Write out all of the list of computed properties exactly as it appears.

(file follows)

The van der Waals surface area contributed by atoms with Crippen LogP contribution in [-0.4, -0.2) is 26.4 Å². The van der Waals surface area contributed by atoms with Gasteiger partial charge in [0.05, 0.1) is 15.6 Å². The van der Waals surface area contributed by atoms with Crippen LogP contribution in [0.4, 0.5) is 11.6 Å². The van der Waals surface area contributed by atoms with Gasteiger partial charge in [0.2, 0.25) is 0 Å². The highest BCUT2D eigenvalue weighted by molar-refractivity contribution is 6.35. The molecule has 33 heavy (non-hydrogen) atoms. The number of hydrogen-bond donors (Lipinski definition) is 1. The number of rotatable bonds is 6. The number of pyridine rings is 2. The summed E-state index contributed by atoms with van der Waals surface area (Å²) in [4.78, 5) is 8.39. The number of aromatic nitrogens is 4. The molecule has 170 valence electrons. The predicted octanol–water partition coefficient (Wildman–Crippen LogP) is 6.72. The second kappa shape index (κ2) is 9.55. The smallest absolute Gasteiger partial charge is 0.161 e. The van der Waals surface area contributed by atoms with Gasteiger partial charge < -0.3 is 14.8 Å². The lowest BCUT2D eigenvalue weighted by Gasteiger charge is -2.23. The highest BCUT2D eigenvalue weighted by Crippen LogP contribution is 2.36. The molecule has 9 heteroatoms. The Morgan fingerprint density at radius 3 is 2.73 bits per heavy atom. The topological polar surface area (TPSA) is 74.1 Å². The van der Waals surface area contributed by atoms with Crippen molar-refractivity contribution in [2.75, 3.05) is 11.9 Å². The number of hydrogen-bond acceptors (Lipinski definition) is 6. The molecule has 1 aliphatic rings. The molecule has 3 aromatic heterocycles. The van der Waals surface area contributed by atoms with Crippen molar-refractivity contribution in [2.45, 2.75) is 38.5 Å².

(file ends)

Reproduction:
The van der Waals surface area contributed by atoms with Crippen LogP contribution in [-0.4, -0.2) is 26.4 Å². The van der Waals surface area contributed by atoms with Gasteiger partial charge in [0.05, 0.1) is 15.6 Å². The van der Waals surface area contributed by atoms with Crippen LogP contribution in [0.4, 0.5) is 11.6 Å². The van der Waals surface area contributed by atoms with Gasteiger partial charge in [0.2, 0.25) is 0 Å². The highest BCUT2D eigenvalue weighted by molar-refractivity contribution is 6.35. The molecule has 33 heavy (non-hydrogen) atoms. The number of hydrogen-bond donors (Lipinski definition) is 1. The number of rotatable bonds is 6. The number of pyridine rings is 2. The summed E-state index contributed by atoms with van der Waals surface area (Å²) in [4.78, 5) is 8.39. The number of aromatic nitrogens is 4. The molecule has 170 valence electrons. The predicted octanol–water partition coefficient (Wildman–Crippen LogP) is 6.72. The second kappa shape index (κ2) is 9.55. The smallest absolute Gasteiger partial charge is 0.161 e. The van der Waals surface area contributed by atoms with Gasteiger partial charge < -0.3 is 14.8 Å². The lowest BCUT2D eigenvalue weighted by Gasteiger charge is -2.23. The highest BCUT2D eigenvalue weighted by Crippen LogP contribution is 2.36. The molecule has 9 heteroatoms. The Morgan fingerprint density at radius 3 is 2.73 bits per heavy atom. The topological polar surface area (TPSA) is 74.1 Å². The van der Waals surface area contributed by atoms with Crippen molar-refractivity contribution in [2.75, 3.05) is 11.9 Å². The number of hydrogen-bond acceptors (Lipinski definition) is 6. The molecule has 1 aliphatic rings. The molecule has 3 aromatic heterocycles. The van der Waals surface area contributed by atoms with Crippen molar-refractivity contribution in [2.45, 2.75) is 38.5 Å².